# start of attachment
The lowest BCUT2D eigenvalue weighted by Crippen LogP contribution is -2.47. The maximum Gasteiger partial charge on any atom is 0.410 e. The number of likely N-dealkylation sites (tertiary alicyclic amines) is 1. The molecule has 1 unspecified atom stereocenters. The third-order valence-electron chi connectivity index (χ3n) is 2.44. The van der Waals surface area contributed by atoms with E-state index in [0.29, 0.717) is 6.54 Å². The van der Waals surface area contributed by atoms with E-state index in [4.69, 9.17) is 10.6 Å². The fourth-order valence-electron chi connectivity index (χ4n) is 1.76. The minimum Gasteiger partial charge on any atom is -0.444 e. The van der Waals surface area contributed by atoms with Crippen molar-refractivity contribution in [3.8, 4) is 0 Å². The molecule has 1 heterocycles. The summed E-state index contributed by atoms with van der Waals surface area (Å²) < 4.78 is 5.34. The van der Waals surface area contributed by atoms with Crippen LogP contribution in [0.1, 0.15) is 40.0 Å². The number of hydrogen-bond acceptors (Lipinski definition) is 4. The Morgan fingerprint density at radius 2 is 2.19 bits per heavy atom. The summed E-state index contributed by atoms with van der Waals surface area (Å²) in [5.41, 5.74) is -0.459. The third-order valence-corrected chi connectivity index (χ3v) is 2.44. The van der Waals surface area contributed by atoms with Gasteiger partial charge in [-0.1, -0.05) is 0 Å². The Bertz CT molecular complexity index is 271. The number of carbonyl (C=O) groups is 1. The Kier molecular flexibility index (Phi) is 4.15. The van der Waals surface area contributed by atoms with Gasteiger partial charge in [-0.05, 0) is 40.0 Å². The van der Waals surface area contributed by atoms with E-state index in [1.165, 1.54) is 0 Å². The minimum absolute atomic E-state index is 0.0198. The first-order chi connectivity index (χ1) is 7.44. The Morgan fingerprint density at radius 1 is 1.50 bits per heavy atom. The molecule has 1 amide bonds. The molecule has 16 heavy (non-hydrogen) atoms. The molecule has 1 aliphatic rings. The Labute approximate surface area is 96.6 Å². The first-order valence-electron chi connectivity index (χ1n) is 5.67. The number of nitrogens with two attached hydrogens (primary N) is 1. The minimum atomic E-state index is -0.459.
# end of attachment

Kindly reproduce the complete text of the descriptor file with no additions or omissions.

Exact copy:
The lowest BCUT2D eigenvalue weighted by Crippen LogP contribution is -2.47. The maximum Gasteiger partial charge on any atom is 0.410 e. The number of likely N-dealkylation sites (tertiary alicyclic amines) is 1. The molecule has 1 unspecified atom stereocenters. The third-order valence-electron chi connectivity index (χ3n) is 2.44. The van der Waals surface area contributed by atoms with E-state index in [0.29, 0.717) is 6.54 Å². The van der Waals surface area contributed by atoms with E-state index in [4.69, 9.17) is 10.6 Å². The fourth-order valence-electron chi connectivity index (χ4n) is 1.76. The minimum Gasteiger partial charge on any atom is -0.444 e. The van der Waals surface area contributed by atoms with Crippen molar-refractivity contribution in [3.8, 4) is 0 Å². The molecule has 1 heterocycles. The summed E-state index contributed by atoms with van der Waals surface area (Å²) < 4.78 is 5.34. The van der Waals surface area contributed by atoms with Crippen LogP contribution in [0.1, 0.15) is 40.0 Å². The number of hydrogen-bond acceptors (Lipinski definition) is 4. The Morgan fingerprint density at radius 2 is 2.19 bits per heavy atom. The summed E-state index contributed by atoms with van der Waals surface area (Å²) in [5.41, 5.74) is -0.459. The third-order valence-corrected chi connectivity index (χ3v) is 2.44. The van der Waals surface area contributed by atoms with Gasteiger partial charge in [-0.1, -0.05) is 0 Å². The Bertz CT molecular complexity index is 271. The number of carbonyl (C=O) groups is 1. The Kier molecular flexibility index (Phi) is 4.15. The van der Waals surface area contributed by atoms with Gasteiger partial charge in [-0.05, 0) is 40.0 Å². The van der Waals surface area contributed by atoms with E-state index in [1.165, 1.54) is 0 Å². The minimum absolute atomic E-state index is 0.0198. The first-order chi connectivity index (χ1) is 7.44. The Morgan fingerprint density at radius 1 is 1.50 bits per heavy atom. The molecule has 1 amide bonds. The molecule has 16 heavy (non-hydrogen) atoms. The molecule has 1 aliphatic rings. The Labute approximate surface area is 96.6 Å². The first-order valence-electron chi connectivity index (χ1n) is 5.67. The number of nitrogens with two attached hydrogens (primary N) is 1. The minimum atomic E-state index is -0.459.